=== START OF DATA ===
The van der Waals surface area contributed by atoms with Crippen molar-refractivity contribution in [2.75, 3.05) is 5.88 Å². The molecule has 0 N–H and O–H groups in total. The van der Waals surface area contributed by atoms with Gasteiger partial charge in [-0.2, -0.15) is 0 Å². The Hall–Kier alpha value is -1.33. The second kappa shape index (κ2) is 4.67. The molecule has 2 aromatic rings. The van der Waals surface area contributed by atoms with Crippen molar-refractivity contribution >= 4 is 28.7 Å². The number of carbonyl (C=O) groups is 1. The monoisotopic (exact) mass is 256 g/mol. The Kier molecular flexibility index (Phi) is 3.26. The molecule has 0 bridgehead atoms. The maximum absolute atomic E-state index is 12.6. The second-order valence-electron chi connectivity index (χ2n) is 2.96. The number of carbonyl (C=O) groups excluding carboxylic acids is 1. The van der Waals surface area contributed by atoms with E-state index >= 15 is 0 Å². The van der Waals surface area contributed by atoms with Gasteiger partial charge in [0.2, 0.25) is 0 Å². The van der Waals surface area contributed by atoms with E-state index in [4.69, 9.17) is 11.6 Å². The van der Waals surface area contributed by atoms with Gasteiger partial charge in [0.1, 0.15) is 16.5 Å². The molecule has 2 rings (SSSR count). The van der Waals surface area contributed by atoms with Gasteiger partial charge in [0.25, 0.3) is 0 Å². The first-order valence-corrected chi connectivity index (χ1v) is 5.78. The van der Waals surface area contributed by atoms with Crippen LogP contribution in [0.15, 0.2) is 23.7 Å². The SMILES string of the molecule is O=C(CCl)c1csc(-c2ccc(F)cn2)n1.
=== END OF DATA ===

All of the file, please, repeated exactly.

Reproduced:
The van der Waals surface area contributed by atoms with Crippen molar-refractivity contribution in [2.75, 3.05) is 5.88 Å². The molecule has 0 N–H and O–H groups in total. The van der Waals surface area contributed by atoms with Gasteiger partial charge in [-0.2, -0.15) is 0 Å². The Hall–Kier alpha value is -1.33. The second kappa shape index (κ2) is 4.67. The molecule has 2 aromatic rings. The van der Waals surface area contributed by atoms with Crippen molar-refractivity contribution >= 4 is 28.7 Å². The number of carbonyl (C=O) groups is 1. The monoisotopic (exact) mass is 256 g/mol. The Kier molecular flexibility index (Phi) is 3.26. The molecule has 0 bridgehead atoms. The maximum absolute atomic E-state index is 12.6. The second-order valence-electron chi connectivity index (χ2n) is 2.96. The number of carbonyl (C=O) groups excluding carboxylic acids is 1. The van der Waals surface area contributed by atoms with E-state index >= 15 is 0 Å². The van der Waals surface area contributed by atoms with Gasteiger partial charge in [0.2, 0.25) is 0 Å². The van der Waals surface area contributed by atoms with E-state index in [4.69, 9.17) is 11.6 Å². The van der Waals surface area contributed by atoms with Gasteiger partial charge in [0.1, 0.15) is 16.5 Å². The molecule has 2 rings (SSSR count). The van der Waals surface area contributed by atoms with Gasteiger partial charge in [0.25, 0.3) is 0 Å². The first-order valence-corrected chi connectivity index (χ1v) is 5.78. The van der Waals surface area contributed by atoms with Crippen LogP contribution in [0.15, 0.2) is 23.7 Å². The SMILES string of the molecule is O=C(CCl)c1csc(-c2ccc(F)cn2)n1.